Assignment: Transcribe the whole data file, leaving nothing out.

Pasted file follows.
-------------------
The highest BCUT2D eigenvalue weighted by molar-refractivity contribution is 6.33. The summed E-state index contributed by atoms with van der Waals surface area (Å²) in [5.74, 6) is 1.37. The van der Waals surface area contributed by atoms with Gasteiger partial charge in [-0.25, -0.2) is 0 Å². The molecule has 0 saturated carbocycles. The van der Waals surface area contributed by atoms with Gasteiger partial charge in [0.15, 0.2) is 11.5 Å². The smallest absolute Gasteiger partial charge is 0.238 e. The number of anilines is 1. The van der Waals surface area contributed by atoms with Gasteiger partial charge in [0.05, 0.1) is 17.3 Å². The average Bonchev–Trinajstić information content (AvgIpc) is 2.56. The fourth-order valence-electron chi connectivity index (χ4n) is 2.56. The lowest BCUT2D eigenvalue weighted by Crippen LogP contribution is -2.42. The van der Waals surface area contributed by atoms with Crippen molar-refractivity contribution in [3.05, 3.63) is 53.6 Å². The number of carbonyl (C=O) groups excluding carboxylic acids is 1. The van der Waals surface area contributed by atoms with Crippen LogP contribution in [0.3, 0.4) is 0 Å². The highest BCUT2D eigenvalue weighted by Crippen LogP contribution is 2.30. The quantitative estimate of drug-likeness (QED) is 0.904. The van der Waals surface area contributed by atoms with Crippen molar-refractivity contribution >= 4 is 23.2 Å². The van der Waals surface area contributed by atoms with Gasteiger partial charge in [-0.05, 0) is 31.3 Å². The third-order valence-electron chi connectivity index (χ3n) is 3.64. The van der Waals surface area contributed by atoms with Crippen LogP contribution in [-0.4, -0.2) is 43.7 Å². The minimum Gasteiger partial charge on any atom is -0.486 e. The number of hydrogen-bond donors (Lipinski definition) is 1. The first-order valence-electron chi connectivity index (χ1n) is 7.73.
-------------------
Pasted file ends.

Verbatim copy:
The highest BCUT2D eigenvalue weighted by molar-refractivity contribution is 6.33. The summed E-state index contributed by atoms with van der Waals surface area (Å²) in [5.74, 6) is 1.37. The van der Waals surface area contributed by atoms with Gasteiger partial charge in [-0.25, -0.2) is 0 Å². The molecule has 0 saturated carbocycles. The van der Waals surface area contributed by atoms with Gasteiger partial charge in [0.15, 0.2) is 11.5 Å². The smallest absolute Gasteiger partial charge is 0.238 e. The number of anilines is 1. The van der Waals surface area contributed by atoms with Gasteiger partial charge in [0.05, 0.1) is 17.3 Å². The average Bonchev–Trinajstić information content (AvgIpc) is 2.56. The fourth-order valence-electron chi connectivity index (χ4n) is 2.56. The lowest BCUT2D eigenvalue weighted by Crippen LogP contribution is -2.42. The van der Waals surface area contributed by atoms with Crippen molar-refractivity contribution in [3.05, 3.63) is 53.6 Å². The number of carbonyl (C=O) groups excluding carboxylic acids is 1. The van der Waals surface area contributed by atoms with Crippen LogP contribution in [0.3, 0.4) is 0 Å². The highest BCUT2D eigenvalue weighted by Crippen LogP contribution is 2.30. The quantitative estimate of drug-likeness (QED) is 0.904. The van der Waals surface area contributed by atoms with Crippen molar-refractivity contribution >= 4 is 23.2 Å². The van der Waals surface area contributed by atoms with Gasteiger partial charge in [-0.05, 0) is 31.3 Å². The third-order valence-electron chi connectivity index (χ3n) is 3.64. The van der Waals surface area contributed by atoms with Crippen LogP contribution in [-0.4, -0.2) is 43.7 Å². The minimum Gasteiger partial charge on any atom is -0.486 e. The number of hydrogen-bond donors (Lipinski definition) is 1. The first-order valence-electron chi connectivity index (χ1n) is 7.73.